Newborn Baby | Fit Pregnancy

Newborn Baby

Nipple Confusion

Nipple-Confusion

Nipple confusion can be a problem for many breastfed babies if they are given a bottle too early, even if it's filled with breast milk. Here's why: Infants coordinate their jaw, cheek and swallowing muscles in a specific way when they are breastfeeding. With a bottle, their feeding patterns are completely different--a bottle, for instance, gushes milk into a baby's mouth, and the child needs to move his tongue to control the flow. Not so with the breast.

Big baby = chubby child?

Big-baby-chubby-child

I'd say no. I've seen thousands of babies in my practice, including many who outweighed your daughter by 5 or 6 pounds. They looked pretty fat, actually, but all of them grew into normal-sized children. Well, there may have been a few exceptions in the families who believed potato chips and ice cream were suitable daily snacks, but that's another story.

Help For Baby's Reflux

Help-For-Reflux

Reflux is a fairly common condition in which food and digestive juices back up into the esophagus from the stomach, often causing excessive spitting-up and, rarely, vomiting. Since your baby is breastfed, you may want to try eliminating such common allergens as dairy, eggs, wheat and peanuts from your diet; some women say they've had good success with this approach. If it doesn't help, your doctor may choose to prescribe medication for your infant.

Newborn Sleep

Newborn-Sleep

The average newborn sleeps a total of 14 to 18 hours a day, older infants from 13 to 14 hours, says Jodi Mindell, Ph.D., associate director of the Sleep Disorders Center, Children's Hospital in Philadelphia and author of Sleeping Through the Night: How Infants, Toddlers and Their Parents Can Get a Good Night's Sleep, revised edition (HarperCollins). "The best way to judge whether or not your baby is getting enough sleep is to look at his behavior throughout the day," Mindell says. "If he sleeps 11 hours and is perky and happy, that's enough."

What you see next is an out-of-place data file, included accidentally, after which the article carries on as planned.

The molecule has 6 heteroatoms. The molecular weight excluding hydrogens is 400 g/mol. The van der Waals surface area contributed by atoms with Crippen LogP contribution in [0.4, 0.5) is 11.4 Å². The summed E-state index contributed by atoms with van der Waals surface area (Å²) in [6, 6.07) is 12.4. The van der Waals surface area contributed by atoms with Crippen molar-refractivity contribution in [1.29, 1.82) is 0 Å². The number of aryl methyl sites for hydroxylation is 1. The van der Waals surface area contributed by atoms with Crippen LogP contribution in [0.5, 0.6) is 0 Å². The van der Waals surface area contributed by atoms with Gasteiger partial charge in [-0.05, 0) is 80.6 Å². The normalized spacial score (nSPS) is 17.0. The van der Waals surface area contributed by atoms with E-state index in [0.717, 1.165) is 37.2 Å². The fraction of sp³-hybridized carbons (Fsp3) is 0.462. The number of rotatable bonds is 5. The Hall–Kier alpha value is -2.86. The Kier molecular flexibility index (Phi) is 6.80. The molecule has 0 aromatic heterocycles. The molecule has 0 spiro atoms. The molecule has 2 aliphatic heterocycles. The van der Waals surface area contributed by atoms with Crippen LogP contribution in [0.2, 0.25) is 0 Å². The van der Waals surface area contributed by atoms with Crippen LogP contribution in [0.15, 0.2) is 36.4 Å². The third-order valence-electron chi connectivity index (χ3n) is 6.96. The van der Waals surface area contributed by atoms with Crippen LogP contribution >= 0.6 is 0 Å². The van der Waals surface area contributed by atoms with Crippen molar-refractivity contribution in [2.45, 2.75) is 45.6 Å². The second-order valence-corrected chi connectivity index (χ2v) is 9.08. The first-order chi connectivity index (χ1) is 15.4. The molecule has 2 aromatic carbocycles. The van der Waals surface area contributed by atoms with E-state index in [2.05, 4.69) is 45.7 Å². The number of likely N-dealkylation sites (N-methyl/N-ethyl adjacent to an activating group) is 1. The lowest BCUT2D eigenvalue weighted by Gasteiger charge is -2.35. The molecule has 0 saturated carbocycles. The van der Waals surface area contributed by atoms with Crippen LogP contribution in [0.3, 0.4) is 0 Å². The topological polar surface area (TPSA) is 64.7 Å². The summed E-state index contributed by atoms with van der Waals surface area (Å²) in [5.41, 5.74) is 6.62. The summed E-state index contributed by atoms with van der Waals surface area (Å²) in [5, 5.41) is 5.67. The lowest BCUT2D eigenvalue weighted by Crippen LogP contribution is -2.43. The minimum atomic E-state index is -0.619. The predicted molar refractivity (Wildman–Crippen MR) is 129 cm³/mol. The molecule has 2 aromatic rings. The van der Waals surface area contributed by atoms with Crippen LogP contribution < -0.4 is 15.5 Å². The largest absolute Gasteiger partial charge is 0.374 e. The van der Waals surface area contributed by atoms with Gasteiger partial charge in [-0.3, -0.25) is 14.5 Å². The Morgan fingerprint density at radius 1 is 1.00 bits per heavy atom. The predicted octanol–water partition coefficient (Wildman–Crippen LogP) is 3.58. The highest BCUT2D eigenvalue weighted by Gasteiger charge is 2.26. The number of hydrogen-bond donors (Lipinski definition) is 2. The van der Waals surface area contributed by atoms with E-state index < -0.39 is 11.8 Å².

Sleeping Dependencys

Sleeping-Dependencys

"If you are doing this and your baby is sleeping all night, don't worry," says Jennifer Waldburger, L.C.S.W., co-owner of the Los Angeles-based consultation service Sleepy Planet. "After about four months, if he's waking up, you probably need to let him do the last little bit of falling asleep on his own. You can still rock him as part of the wind-down process, but put him down drowsy, not asleep. When a baby is put to sleep a certain way and wakes up, he checks to see if everything is the same as it was when he went to sleep," Waldburger explains.

Safe Sun Protection

Safe-Sun-Protection

Applying sunscreen to babies younger than 6 months is generally not recommended because it can be absorbed through their thin skin and nobody knows for certain if it's harmless or not. At this age the best sun protection is to keep your baby in the shade and covered in loose clothing and a hat with a brim to shield his eyes and face.

Shedding woes

Shedding-woes

I started losing a ton of hair a few weeks after my baby was born. What causes this, and when will it grow back? "You can thank estrogen for both your lustrous locks during pregnancy and the greater-than-normal hair loss after childbirth," says dermatologist Debra Jaliman, M.D., assistant clinical professor at Mount Sinai School of Medicine in New York City. Normally, your hair has three cycles: growing, resting and falling out. During pregnancy, high estrogen levels cause nearly all your hair to be in the growing phase.

Alcohol and Breast Milk

Alcohol-and-Breast-Milk

Yes—as long as it's in moderation. Since anything you eat or drink can be transferred to your baby through your breast milk, you do need to watch what you put in your body.

Worrying About Baby's Fever?

Most new parents can agree: There's probably nothing scarier than your baby's first fever. Actually, anytime your child has a high temperature. Babies can't complain, so a fever is often your baby's way of letting you know something's wrong. But according to health experts, the treatment for your baby all depends, The New York Times reports.

An 'Angry' Birthmark

An-Angry-Birthmark

It sounds like she has a hemangioma, a big name for a collection of small blood vessels near the surface of the skin. Though its appearance may be frightening because it looks so fragile and "angry," it's not painful or dangerous.

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